‘Capitalism must die to protect the sacred’
The Red Deal, a new book by the Red Nation—an American grassroots organization dedicated to the “liberation of Native peoples from capitalism and colonialism”—is a revolutionary call to reject capitalism and restore a mutually beneficial relationship with our world.
Indigenous people have been fighting to survive for centuries. Recently, their struggles have become more militant, more global, and less isolated, aligning with other anti-racist and anti-colonial movements, and leading the environmental movement.
The growing challenge that Indigenous people pose to capitalist rule can be measured by the increasing use of military force to suppress their rebellions and by the targeted murders of Indigenous activists.
In Canada, the portion of Indigenous people incarcerated in federal facilities rose from under 18 percent in 2001 to over 30 percent in 2020. Indigenous women make up just four percent of the Canadian population, yet form an astonishing 42 percent of all female prisoners in federal custody.
Imprisoning an adult in Canada costs about $10,000 per month, a minuscule sum compared with the profits that flow from exploiting Indigenous lands. Speaking for all capitalists, Jair Bolsonaro, the president of Brazil remarked, “Where there is Indigenous land, there is wealth underneath it.”
Politics of injury
You have to quit crying on the shoulder of the man who stole your land.
The Red Deal rejects “the politics of injury,” where “state and corporate perpetrators of violence and genocide position themselves as purveyors of ‘justice’ while entirely sidestepping the question of colonialism and imperialism.”
As the Red Nation writes:
In Canada, the Truth and Reconciliation Commission listened to millions of hours of Indigenous testimony documenting the abuses within residential schools and the inter-generational trauma that ensued. While the testimony was cathartic and documented actual instances of genocide, not a single scrap of Indigenous land was returned and colonialism did not end.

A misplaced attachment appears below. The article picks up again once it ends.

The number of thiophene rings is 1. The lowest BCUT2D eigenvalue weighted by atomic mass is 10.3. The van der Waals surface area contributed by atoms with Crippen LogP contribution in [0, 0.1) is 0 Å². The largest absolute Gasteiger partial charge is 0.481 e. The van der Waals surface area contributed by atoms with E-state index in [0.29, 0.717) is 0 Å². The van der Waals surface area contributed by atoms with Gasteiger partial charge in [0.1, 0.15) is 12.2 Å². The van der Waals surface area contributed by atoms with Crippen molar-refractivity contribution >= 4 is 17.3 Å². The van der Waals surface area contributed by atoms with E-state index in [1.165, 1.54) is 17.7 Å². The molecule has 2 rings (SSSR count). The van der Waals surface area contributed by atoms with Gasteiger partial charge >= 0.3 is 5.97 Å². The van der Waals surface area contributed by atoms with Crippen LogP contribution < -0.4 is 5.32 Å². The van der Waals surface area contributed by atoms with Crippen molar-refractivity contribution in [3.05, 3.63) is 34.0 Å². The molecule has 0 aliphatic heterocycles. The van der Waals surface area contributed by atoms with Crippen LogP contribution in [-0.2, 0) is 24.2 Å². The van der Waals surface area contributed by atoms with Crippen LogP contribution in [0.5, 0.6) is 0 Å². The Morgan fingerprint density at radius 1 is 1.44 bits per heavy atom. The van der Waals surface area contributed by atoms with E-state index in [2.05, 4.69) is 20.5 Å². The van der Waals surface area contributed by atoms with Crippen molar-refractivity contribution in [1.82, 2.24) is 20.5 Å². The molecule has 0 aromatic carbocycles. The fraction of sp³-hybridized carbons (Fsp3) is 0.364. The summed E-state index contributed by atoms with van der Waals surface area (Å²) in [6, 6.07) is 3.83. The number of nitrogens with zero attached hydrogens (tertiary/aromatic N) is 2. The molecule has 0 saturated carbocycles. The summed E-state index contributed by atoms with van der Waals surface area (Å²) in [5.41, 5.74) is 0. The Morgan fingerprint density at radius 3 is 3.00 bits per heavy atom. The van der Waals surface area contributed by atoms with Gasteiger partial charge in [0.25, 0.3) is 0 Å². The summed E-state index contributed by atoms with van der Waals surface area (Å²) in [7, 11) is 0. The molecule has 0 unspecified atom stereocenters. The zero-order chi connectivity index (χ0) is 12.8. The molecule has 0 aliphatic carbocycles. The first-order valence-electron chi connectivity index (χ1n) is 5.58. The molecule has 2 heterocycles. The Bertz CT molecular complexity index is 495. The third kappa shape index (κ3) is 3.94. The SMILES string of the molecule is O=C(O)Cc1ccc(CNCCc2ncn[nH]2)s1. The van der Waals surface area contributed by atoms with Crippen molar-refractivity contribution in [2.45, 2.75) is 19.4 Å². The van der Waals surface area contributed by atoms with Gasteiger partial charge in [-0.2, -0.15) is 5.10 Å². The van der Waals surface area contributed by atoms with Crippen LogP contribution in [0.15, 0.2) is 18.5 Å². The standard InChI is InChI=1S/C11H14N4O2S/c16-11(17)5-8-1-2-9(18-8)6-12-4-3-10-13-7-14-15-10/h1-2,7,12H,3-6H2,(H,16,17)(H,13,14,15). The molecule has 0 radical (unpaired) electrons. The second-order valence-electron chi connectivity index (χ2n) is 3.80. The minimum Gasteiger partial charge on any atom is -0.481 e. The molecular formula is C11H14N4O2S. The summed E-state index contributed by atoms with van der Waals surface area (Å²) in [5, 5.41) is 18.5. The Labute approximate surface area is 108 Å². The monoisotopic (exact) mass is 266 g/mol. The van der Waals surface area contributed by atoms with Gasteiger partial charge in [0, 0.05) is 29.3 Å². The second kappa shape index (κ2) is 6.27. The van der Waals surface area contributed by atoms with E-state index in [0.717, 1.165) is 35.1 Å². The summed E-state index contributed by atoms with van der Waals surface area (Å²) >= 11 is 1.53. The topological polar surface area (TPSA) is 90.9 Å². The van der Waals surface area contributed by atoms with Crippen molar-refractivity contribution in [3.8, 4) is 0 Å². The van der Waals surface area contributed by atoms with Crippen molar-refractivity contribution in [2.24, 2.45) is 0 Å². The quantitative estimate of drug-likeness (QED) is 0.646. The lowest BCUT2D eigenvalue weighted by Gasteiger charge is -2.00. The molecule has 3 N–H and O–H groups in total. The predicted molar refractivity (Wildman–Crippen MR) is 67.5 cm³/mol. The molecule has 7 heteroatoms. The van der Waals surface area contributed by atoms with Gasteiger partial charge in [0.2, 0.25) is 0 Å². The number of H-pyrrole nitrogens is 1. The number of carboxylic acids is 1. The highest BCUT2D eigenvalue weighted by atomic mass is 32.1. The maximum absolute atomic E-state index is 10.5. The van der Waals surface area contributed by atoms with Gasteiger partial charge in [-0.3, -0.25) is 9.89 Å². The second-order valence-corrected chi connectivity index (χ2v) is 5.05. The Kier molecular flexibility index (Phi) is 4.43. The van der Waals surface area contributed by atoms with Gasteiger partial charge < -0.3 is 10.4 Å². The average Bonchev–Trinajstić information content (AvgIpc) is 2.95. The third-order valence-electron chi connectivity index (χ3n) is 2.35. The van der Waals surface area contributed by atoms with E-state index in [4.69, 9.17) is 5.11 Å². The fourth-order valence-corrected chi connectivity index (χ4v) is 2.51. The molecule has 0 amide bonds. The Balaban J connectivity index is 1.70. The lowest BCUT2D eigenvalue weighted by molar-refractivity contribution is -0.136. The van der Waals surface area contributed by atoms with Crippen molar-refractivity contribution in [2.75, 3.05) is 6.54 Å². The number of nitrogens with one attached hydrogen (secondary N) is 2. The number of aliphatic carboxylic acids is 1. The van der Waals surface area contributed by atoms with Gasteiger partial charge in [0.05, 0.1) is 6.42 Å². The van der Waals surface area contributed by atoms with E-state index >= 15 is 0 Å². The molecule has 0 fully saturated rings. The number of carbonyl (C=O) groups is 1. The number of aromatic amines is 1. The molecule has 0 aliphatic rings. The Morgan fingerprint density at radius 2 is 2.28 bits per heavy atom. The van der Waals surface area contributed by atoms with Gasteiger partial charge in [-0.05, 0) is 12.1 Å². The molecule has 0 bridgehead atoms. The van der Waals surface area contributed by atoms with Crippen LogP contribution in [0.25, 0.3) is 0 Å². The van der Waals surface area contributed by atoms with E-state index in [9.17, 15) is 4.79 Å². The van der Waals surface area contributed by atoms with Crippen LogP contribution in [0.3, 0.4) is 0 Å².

Returning Indigenous lands or paying fair compensation would bankrupt the capitalist class. This is why they attack the ability of Indigenous peoples to defend their land, communities, treaty rights, and even their right to exist.
“Reconciliation is dead”
As the book asserts, “Prior to this era of so-called reconciliation, liberation was on the horizon of struggle. Today the horizon has become our further incorporation into the settler state and US-led imperialism.”
Capitalist and Indigenous systems cannot be reconciled, argue the Red Nation. Capitalists define sovereignty as private ownership or exclusive control, treating the Earth “as a resource to be exploited.” Indigenous people relate to the world as members of an extended family of human and non-human relatives who collaborate to sustain the web of life.
“Our relations with the land and our non-human relatives,” they write, “is the basis on which Indigenous people define their nations and sovereignty.”
Indigenous people seek peaceful co-existence. “Dish With One Spoon” covenants (a law used by Indigenous peoples since at least 1142 to describe an agreement for sharing hunting territory among two or more nations) stress mutual responsibility to care for the land and its creatures and never take so much that the dish empties. Capitalists covet the entire dish in their hunger for more land, wealth, and power.
Capitalist practice is based on whatever advances profit-making. In contrast, Indigenous practice is grounded in scientific knowledge acquired over thousands of years of observation and experimentation.
In the words of the authors, “The COVID-19 pandemic has swept across the globe, sharpening two competing visions of humanity: one based on science and care-taking, and the other on pure make-believe. As The Red Deal suggests, the most powerful nation in the world, the United States, chose the latter.”
While capitalists can accept the physical existence of Indigenous people, they cannot tolerate an egalitarian way of life rooted in land, language, culture, and kin. That is why the state outlawed Indigenous cultural practices and why the goal of residential ‘schools’ was not to kill Indigenous children (although many were killed), but to erase their identity, to “kill the Indian inside the child.” That is why capitalists attack Indigenous people on all continents and why Indigenous survival, indeed human survival, depends on ending capitalist rule in all its forms.
Understanding this, The Red Deal rejects compromise with capitalism. ‘Free’ education for Indigenous youth is not really free when funded by destructive fossil fuel extraction. And conservation movements that strive to protect patches of biodiversity remain vulnerable to corporate exploitation.